Tuesday, June 24, 2014

Introduction on the MUTCD and Thoughts on Uniformity for the APBP

MUTCD 2009 Edition
free download via FHWA

As the recently appointed voting member of the National Committee on Uniform Traffic Control Devices (NCUTCD), I thought it might be helpful to do a few blog posts about what goes into the Manual of Uniform Traffic Control Devices (MUTCD). If you're unfamilar with the MUTCD, it defines the standards used by road managers nationwide to install and maintain traffic control devices on all public streets, highways, bikeways, and private roads open to public traffic. The MUTCD is published by the Federal Highway Administration (FHWA) under 23 Code of Federal Regulations (CFR), Part 655, Subpart F.
The MUTCD, which has been administered by the FHWA since 1971, is a compilation of national standards for all traffic control devices, including road markings, highway signs, and traffic signals. It is updated periodically to accommodate the nation's changing transportation needs and address new safety technologies, traffic control tools and traffic management techniques.

The MUTCD has a rich history of engineers sitting around the table at conference hotels determining when and how to install traffic control devices. The history of transportation research dates back almost 100 years and is well documented by FHWA here and also on Gene Hawkins' website. Gene Hawkins is perhaps the most knowledgeable person on the subject having written several articles for the ITE Journal. On his website introducing the history of the MUTCD, he highlights the changes that have occurred over time by describing that in 1948, "Stop signs were yellow, highway centerlines could be white, and green guide signs did not exist."

Uniformity is a key focus of the endeavors of the National Committee as described in this July 1992 ITE Journal article. It is deemed important in the research engineers undertake. It is mentioned in the concluding summary in the article: "despite the pioneering efforts of the AASHO (organization now known as AASHTO) and the National Conference on Street and Highway Safety, much more remained to be accomplished. For instance, the presence of two separate manuals, one form urban conditions and one for rural conditions, created conflicts that could not be easily resolved."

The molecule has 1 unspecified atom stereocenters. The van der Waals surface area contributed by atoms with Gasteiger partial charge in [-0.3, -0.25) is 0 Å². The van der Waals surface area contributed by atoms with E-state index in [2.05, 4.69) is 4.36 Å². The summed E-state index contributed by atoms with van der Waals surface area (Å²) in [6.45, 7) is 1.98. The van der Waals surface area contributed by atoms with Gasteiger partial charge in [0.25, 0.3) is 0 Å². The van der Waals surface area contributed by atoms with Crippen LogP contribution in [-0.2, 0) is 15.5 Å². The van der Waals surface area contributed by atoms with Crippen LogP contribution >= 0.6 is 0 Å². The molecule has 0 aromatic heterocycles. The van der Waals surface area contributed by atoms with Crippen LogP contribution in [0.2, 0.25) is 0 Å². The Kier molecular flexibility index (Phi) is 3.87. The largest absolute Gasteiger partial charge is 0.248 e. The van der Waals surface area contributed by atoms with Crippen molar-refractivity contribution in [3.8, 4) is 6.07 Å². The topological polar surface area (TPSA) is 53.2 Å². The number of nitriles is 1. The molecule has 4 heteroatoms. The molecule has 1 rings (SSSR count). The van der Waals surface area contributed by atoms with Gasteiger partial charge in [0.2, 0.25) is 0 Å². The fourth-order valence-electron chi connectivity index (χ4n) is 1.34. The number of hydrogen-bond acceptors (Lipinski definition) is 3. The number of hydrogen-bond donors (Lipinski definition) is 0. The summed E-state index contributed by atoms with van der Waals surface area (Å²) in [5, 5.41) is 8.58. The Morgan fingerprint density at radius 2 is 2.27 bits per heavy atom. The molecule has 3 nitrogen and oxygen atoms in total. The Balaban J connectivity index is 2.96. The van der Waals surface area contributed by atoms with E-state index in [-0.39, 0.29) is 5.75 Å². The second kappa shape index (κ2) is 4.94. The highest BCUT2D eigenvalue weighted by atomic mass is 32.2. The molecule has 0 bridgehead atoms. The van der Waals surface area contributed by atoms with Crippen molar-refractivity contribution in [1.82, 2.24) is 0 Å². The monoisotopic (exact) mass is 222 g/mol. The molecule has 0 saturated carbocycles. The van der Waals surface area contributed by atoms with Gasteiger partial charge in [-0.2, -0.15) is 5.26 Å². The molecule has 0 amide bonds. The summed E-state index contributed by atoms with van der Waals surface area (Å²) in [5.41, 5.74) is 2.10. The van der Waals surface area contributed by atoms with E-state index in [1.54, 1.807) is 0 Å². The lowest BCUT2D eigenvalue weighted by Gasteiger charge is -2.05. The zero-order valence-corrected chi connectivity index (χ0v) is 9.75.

During a discussion today, the breakdown of conditions that are considered rural and urban are as follows:
Rural is for roads greater than 40 mph and urban is 40 mph and less.

As a practitioner that deals with multimodal travel, that definition left me wanting more specific information regarding where that came from. In Portland, more than 95% of our streets are 35 MPH or less. Regardless of your hometown's conditions, several questions came to mind that might be of interest to APBP members.

  • What about the suburban conditions? 
  • What about a rural condition that is less than 45 MPH?
  • How does this translate to downtown conditions?
  • Are you saying you'd treat a 25 MPH street the same as a 40 MPH road?
There are a lot questions and only in exploring the MUTCD a bit more lead me to discover additional information on the definitions of rural and urban.

The Manual defines "rural" and "urban" as the following: Rural Highway—a type of roadway normally characterized by lower volumes, higher speeds, fewer turning conflicts, and less conflict with pedestrians. Urban Street—a type of street normally characterized by relatively low speeds, wide ranges of traffic volumes, narrower lanes, frequent intersections and driveways, significant pedestrian traffic, and more businesses and houses.  The speed distinction is used throughout the Manual with one additional addition. In the traffic signal warrants portion, there is also the condition that allows an "isolated community having a population of less than 10,000" to use a lower volume threshold like a rural condition even if it is lower speeds.

The question that remains is this: Does striving for uniformity represent the problem with the existing Manual? Are all urban conditions the same within the range of speeds from 20 MPH to 40 MPH?  Is it an adequate expectation that it should be applied equally in the suburban conditions as it is in a downtown setting?

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